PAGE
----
Monday, August 08, 2005

Hanging Dirty Linen on the Line - Part 1

“Irfan, why are you hanging our dirty linen on their line!”

I have lost count of how many times I have heard this statement being made. Especially now, with Muslims really feeling the pressure over terrorism. It seems everyone is ready to blame Muslims for the acts of a few lunatics. And many Muslims see their institutions as a barrier between themselves and the rest of the broader Australian community.

For some Muslims, public criticism of Muslim community bodies is akin to treachery. It is indicative of a siege mentality in which the Muslim “us” is forever at risk of being overrun by the broader Australian “them”. It perhaps presumes that non-Muslim Australians have sinister or even hostile intentions toward Muslims.

What it does not, however, seek to do is recognise why “they” may not be all that favourably inclined toward “us”. Further, it locks “us” into a marginalised fringe. It creates suspicion and paranoia which drives Muslims to search for conspiracies and other unrealistic explanations.

Already, such conspiracy theories are being rattled off about my not-so-good self. I have had a fairly good run so far in the press. At least four of my articles have been published in the Daily Telegraph, two in the Financial Review, two in the Canberra Times and one in the Sydney Morning Herald.

I have been interviewed twice on Channel 9’s Today Show and once on the prestigious ABC current affairs program Lateline. I have also been interviewed by 5 talkback hosts in Sydney and Canberra.

For some, this is evidence that I am a Freemason or a Zionist agent. After all, a Muslim Australian is not allowed to be published in mainstream media, nor is s/he allowed to be given a fair go by the allegedly Jewish-controlled media. After all, being a lawyer and former Liberal candidate for a safe Labor seat is bad enough.

But my worst crime is that I have dared to speak about internal Muslim community politics. I apparently have a personal agenda and am abusing my role as spokesperson to pursue personal vendettas.

Let’s examine some of the underlying assumptions. Firstly, there is the notion of “internal Muslim community matters”, of “our dirty linen”. There are strong suggestions that the London bombing was the work of locally recruited and trained British Muslim youths. These were not necessarily youths with a history of radical activity (although some did attend training camps in Afghanistan).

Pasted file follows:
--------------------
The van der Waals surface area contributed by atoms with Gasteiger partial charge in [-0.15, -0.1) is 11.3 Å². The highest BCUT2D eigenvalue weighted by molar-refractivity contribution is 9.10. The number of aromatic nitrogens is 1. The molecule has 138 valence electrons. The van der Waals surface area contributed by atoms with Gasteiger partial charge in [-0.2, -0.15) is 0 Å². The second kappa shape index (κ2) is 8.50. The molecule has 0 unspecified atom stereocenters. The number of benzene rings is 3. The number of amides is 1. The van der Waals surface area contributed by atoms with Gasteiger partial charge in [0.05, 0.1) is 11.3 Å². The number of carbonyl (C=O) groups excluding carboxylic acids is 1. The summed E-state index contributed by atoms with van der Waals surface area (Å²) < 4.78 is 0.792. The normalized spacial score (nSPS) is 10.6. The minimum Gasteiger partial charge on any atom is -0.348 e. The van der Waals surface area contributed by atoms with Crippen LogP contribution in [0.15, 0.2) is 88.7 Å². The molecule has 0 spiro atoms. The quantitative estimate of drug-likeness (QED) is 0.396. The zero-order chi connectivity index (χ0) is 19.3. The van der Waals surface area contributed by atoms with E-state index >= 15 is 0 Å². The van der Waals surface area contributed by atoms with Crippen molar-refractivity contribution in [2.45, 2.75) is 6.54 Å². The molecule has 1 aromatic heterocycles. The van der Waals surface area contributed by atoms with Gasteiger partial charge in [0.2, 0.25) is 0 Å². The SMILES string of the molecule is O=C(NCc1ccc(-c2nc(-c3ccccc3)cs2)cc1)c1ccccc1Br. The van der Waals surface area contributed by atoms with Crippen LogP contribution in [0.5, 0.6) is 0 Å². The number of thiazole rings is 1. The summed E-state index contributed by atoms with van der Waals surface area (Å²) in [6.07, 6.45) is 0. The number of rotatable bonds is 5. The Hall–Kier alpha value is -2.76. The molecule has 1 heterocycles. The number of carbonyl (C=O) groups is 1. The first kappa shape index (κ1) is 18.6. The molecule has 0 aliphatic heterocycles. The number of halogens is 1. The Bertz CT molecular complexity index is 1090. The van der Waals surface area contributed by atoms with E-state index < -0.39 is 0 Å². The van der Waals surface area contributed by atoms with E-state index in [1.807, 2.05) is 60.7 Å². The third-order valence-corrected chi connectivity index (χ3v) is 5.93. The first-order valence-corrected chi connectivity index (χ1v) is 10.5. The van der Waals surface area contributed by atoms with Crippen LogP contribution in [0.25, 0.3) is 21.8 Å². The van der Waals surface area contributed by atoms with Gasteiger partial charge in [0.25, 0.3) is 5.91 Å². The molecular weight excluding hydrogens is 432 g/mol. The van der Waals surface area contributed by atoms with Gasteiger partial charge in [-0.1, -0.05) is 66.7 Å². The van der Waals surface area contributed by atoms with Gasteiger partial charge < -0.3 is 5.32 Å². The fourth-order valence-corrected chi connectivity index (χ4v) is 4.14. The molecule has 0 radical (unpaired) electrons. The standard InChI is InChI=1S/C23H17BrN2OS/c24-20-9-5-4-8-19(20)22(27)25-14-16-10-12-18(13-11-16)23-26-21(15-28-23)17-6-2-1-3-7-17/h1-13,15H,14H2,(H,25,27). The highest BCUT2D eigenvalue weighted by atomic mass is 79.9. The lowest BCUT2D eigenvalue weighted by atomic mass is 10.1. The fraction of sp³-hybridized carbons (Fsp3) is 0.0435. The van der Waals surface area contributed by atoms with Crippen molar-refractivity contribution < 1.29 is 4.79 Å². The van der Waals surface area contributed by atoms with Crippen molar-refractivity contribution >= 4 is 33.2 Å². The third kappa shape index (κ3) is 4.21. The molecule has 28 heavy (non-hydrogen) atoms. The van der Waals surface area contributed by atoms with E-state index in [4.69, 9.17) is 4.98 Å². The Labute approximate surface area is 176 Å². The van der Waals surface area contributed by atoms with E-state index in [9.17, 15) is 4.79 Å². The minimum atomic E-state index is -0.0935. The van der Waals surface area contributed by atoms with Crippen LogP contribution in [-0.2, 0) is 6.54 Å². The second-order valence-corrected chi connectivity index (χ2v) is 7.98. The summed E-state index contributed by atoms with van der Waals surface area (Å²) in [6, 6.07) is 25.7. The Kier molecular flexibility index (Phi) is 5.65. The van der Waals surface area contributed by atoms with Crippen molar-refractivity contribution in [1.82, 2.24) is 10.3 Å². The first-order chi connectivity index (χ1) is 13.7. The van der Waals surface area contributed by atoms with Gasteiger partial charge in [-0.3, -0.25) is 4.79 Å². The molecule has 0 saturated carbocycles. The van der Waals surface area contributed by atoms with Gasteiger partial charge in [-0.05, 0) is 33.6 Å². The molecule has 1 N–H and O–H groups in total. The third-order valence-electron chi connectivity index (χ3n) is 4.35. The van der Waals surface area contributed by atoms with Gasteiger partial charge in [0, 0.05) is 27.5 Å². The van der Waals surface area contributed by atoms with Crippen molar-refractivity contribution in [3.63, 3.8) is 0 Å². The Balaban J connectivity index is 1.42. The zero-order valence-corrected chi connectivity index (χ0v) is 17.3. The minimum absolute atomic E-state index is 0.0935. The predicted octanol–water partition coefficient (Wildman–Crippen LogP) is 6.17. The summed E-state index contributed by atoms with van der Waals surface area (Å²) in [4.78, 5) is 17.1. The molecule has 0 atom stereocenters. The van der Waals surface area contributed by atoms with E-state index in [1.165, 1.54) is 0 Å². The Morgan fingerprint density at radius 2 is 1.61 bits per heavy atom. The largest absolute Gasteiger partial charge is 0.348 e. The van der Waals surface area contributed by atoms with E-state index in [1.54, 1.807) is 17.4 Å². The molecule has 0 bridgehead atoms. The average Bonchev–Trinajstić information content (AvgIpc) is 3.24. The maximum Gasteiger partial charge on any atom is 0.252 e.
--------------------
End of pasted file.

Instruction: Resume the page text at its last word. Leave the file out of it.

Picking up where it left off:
We are all familiar with the scenario. Young Muslim kids disillusioned with their community and national leadership. Youth ignored by community organisations and with little outlet for their talents. Their aspirations and ideals are constantly challenged by hypocrisy they see all around them.

These young kids are then recruited by radical organisations. They feel empowered by these fringe groups who encourage them to speak out. And their rhetoric becomes more hostile and extreme.

Many of these young people suffer from all kinds of illnesses, especially untreated depression. It is well known that depressed youngsters are often suicidal. Combine depression and suicidal ideation with radical rhetoric and a bit of military training.

Why do these young people get sucked in by extremist fringe groups? Where are these groups coming from? What is their ideology? Who funds them? How did they end up active and resourced in countries like Australia?

And if a bomb does go off in Sydney or Melbourne, where will law enforcement officials be looking to first? Where will media focus be? Where will the trails lead?

Yes, we know that Muslims are not the only terrorists. After all, we all saw recently images of Israeli Muslims mourning their dead killed by a Jewish terrorist who boarded a bus and opened fire. We also know that this terrorist was part of a wider movement opposed to the dismantlement of heavily fortified Jewish extremist camps in Gaza. We also know that some Australian Jews are supporting and bankrolling this extremist fringe.

But how many Australians would blame Jewish extremists and their Australian backers for a terrorist act? How many associate Jewish chauvinism with suicide bombings? How many Jewish Australians openly espouse the views of Israel’s Jewish Ayatollahs? How many Australian rabbis do we see describing the Jewish terrorist as “a great man”?

Jewish institutions are well-oiled and powerful. And this is not related to any conspiracy or infiltration. It is just plain hard work and a willingness to understand the sources of anti-Jewish prejudice. When Jewish community spokesmen speak, it is in a language and using terms mainstream Australia understands and related to.

What language do Muslim spokespeople speak in? Why is it that we are always embarrassed by what our people say? Why is it that a radical youth like Wasim Dureihi sounds more credible than Sheik Hilali or the President of AFIC or the chairmen of any one of three competing Islamic “pizza” councils in NSW?

Some two weeks ago, the Islamic Council of NSW was approached with a proposal for a media committee to be delegated the role of talking to the press. A list of names was presented. Little was done until the writer decided to publish a few home truths about the dominance of one family on ICNSW affairs.

Now a meeting has been organised. And when will it be? On Thursday 11 August 2005. At what time? 10am.

As a colleague of mine said: “Mate, it looks like only people with workers comp claims will attend!”

To be continued …

© Irfan Yusuf 2005

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